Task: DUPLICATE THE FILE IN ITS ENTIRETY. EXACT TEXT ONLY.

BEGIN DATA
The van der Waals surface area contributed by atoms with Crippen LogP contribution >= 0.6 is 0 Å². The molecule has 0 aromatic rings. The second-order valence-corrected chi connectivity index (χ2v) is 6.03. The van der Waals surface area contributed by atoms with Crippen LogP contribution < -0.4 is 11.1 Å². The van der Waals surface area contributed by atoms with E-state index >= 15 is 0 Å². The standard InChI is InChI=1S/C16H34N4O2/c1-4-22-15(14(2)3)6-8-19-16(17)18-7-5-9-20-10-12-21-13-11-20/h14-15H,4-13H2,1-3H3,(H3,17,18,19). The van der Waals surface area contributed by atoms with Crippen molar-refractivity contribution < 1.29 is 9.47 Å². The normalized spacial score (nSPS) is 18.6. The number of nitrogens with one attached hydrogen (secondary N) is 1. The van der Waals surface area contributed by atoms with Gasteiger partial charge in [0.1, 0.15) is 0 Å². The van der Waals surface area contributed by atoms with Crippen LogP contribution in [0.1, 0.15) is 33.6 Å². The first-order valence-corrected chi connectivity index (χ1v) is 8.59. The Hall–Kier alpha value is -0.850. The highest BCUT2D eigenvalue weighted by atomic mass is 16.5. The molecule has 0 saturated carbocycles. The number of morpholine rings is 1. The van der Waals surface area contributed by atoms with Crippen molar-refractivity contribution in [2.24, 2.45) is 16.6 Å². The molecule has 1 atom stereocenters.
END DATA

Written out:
The van der Waals surface area contributed by atoms with Crippen LogP contribution >= 0.6 is 0 Å². The molecule has 0 aromatic rings. The second-order valence-corrected chi connectivity index (χ2v) is 6.03. The van der Waals surface area contributed by atoms with Crippen LogP contribution < -0.4 is 11.1 Å². The van der Waals surface area contributed by atoms with E-state index >= 15 is 0 Å². The standard InChI is InChI=1S/C16H34N4O2/c1-4-22-15(14(2)3)6-8-19-16(17)18-7-5-9-20-10-12-21-13-11-20/h14-15H,4-13H2,1-3H3,(H3,17,18,19). The van der Waals surface area contributed by atoms with Crippen molar-refractivity contribution < 1.29 is 9.47 Å². The normalized spacial score (nSPS) is 18.6. The number of nitrogens with one attached hydrogen (secondary N) is 1. The van der Waals surface area contributed by atoms with Gasteiger partial charge in [0.1, 0.15) is 0 Å². The van der Waals surface area contributed by atoms with Crippen LogP contribution in [0.1, 0.15) is 33.6 Å². The first-order valence-corrected chi connectivity index (χ1v) is 8.59. The Hall–Kier alpha value is -0.850. The highest BCUT2D eigenvalue weighted by atomic mass is 16.5. The molecule has 0 saturated carbocycles. The number of morpholine rings is 1. The van der Waals surface area contributed by atoms with Crippen molar-refractivity contribution in [2.24, 2.45) is 16.6 Å². The molecule has 1 atom stereocenters.